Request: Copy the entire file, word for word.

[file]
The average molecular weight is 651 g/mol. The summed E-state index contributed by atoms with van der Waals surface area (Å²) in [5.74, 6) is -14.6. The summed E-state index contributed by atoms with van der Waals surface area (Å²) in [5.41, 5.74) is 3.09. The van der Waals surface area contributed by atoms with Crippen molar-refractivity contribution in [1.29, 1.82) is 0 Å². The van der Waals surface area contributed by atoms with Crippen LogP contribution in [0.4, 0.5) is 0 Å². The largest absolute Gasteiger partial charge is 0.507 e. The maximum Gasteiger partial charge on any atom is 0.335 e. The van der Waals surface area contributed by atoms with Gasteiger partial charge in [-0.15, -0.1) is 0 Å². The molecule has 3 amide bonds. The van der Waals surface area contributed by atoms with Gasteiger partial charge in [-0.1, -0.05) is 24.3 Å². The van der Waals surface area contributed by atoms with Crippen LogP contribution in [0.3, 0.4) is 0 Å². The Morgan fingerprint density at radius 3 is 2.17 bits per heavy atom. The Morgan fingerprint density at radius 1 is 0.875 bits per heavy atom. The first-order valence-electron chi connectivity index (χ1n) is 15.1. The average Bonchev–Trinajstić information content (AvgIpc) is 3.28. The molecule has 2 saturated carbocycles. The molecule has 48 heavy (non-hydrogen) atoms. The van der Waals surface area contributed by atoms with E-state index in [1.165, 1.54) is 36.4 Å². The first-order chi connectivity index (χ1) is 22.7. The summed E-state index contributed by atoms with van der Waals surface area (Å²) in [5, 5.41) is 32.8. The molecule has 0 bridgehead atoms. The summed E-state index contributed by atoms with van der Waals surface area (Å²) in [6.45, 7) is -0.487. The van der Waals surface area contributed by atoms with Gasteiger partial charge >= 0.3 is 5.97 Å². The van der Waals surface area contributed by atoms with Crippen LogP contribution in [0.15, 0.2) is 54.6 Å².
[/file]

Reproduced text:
The average molecular weight is 651 g/mol. The summed E-state index contributed by atoms with van der Waals surface area (Å²) in [5.74, 6) is -14.6. The summed E-state index contributed by atoms with van der Waals surface area (Å²) in [5.41, 5.74) is 3.09. The van der Waals surface area contributed by atoms with Crippen molar-refractivity contribution in [1.29, 1.82) is 0 Å². The van der Waals surface area contributed by atoms with Crippen LogP contribution in [0.4, 0.5) is 0 Å². The largest absolute Gasteiger partial charge is 0.507 e. The maximum Gasteiger partial charge on any atom is 0.335 e. The van der Waals surface area contributed by atoms with Gasteiger partial charge in [-0.15, -0.1) is 0 Å². The molecule has 3 amide bonds. The van der Waals surface area contributed by atoms with Gasteiger partial charge in [-0.1, -0.05) is 24.3 Å². The van der Waals surface area contributed by atoms with Crippen LogP contribution in [0.3, 0.4) is 0 Å². The Morgan fingerprint density at radius 3 is 2.17 bits per heavy atom. The Morgan fingerprint density at radius 1 is 0.875 bits per heavy atom. The first-order valence-electron chi connectivity index (χ1n) is 15.1. The average Bonchev–Trinajstić information content (AvgIpc) is 3.28. The molecule has 2 saturated carbocycles. The molecule has 48 heavy (non-hydrogen) atoms. The van der Waals surface area contributed by atoms with E-state index in [1.165, 1.54) is 36.4 Å². The first-order chi connectivity index (χ1) is 22.7. The summed E-state index contributed by atoms with van der Waals surface area (Å²) in [5, 5.41) is 32.8. The molecule has 0 bridgehead atoms. The summed E-state index contributed by atoms with van der Waals surface area (Å²) in [6.45, 7) is -0.487. The van der Waals surface area contributed by atoms with Gasteiger partial charge >= 0.3 is 5.97 Å². The van der Waals surface area contributed by atoms with Crippen LogP contribution in [0.15, 0.2) is 54.6 Å².